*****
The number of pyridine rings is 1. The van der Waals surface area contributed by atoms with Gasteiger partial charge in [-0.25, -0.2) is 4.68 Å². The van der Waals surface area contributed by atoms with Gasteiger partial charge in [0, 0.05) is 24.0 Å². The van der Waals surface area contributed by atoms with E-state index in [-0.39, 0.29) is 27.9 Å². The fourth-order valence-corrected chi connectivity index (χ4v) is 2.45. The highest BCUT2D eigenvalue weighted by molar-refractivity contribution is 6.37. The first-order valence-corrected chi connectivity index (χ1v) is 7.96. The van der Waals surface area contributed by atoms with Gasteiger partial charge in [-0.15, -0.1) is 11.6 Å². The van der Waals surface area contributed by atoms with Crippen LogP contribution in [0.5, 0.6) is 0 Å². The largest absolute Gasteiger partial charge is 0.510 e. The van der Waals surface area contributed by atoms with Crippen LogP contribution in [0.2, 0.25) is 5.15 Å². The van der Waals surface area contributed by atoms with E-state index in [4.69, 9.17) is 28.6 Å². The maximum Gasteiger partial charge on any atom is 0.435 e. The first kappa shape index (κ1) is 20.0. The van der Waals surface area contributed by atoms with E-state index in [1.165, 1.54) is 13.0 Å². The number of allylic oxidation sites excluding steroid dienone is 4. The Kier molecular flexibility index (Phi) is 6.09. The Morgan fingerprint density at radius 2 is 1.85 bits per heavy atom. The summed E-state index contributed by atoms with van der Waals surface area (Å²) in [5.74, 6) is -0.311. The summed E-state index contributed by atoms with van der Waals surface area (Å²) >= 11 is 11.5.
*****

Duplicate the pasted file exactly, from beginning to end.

The number of pyridine rings is 1. The van der Waals surface area contributed by atoms with Gasteiger partial charge in [-0.25, -0.2) is 4.68 Å². The van der Waals surface area contributed by atoms with Gasteiger partial charge in [0, 0.05) is 24.0 Å². The van der Waals surface area contributed by atoms with E-state index in [-0.39, 0.29) is 27.9 Å². The fourth-order valence-corrected chi connectivity index (χ4v) is 2.45. The highest BCUT2D eigenvalue weighted by molar-refractivity contribution is 6.37. The first-order valence-corrected chi connectivity index (χ1v) is 7.96. The van der Waals surface area contributed by atoms with Gasteiger partial charge in [-0.15, -0.1) is 11.6 Å². The van der Waals surface area contributed by atoms with Crippen LogP contribution in [0.5, 0.6) is 0 Å². The largest absolute Gasteiger partial charge is 0.510 e. The van der Waals surface area contributed by atoms with Crippen LogP contribution in [0.2, 0.25) is 5.15 Å². The van der Waals surface area contributed by atoms with E-state index in [4.69, 9.17) is 28.6 Å². The maximum Gasteiger partial charge on any atom is 0.435 e. The first kappa shape index (κ1) is 20.0. The van der Waals surface area contributed by atoms with E-state index in [1.165, 1.54) is 13.0 Å². The number of allylic oxidation sites excluding steroid dienone is 4. The Kier molecular flexibility index (Phi) is 6.09. The Morgan fingerprint density at radius 2 is 1.85 bits per heavy atom. The summed E-state index contributed by atoms with van der Waals surface area (Å²) in [5.74, 6) is -0.311. The summed E-state index contributed by atoms with van der Waals surface area (Å²) >= 11 is 11.5.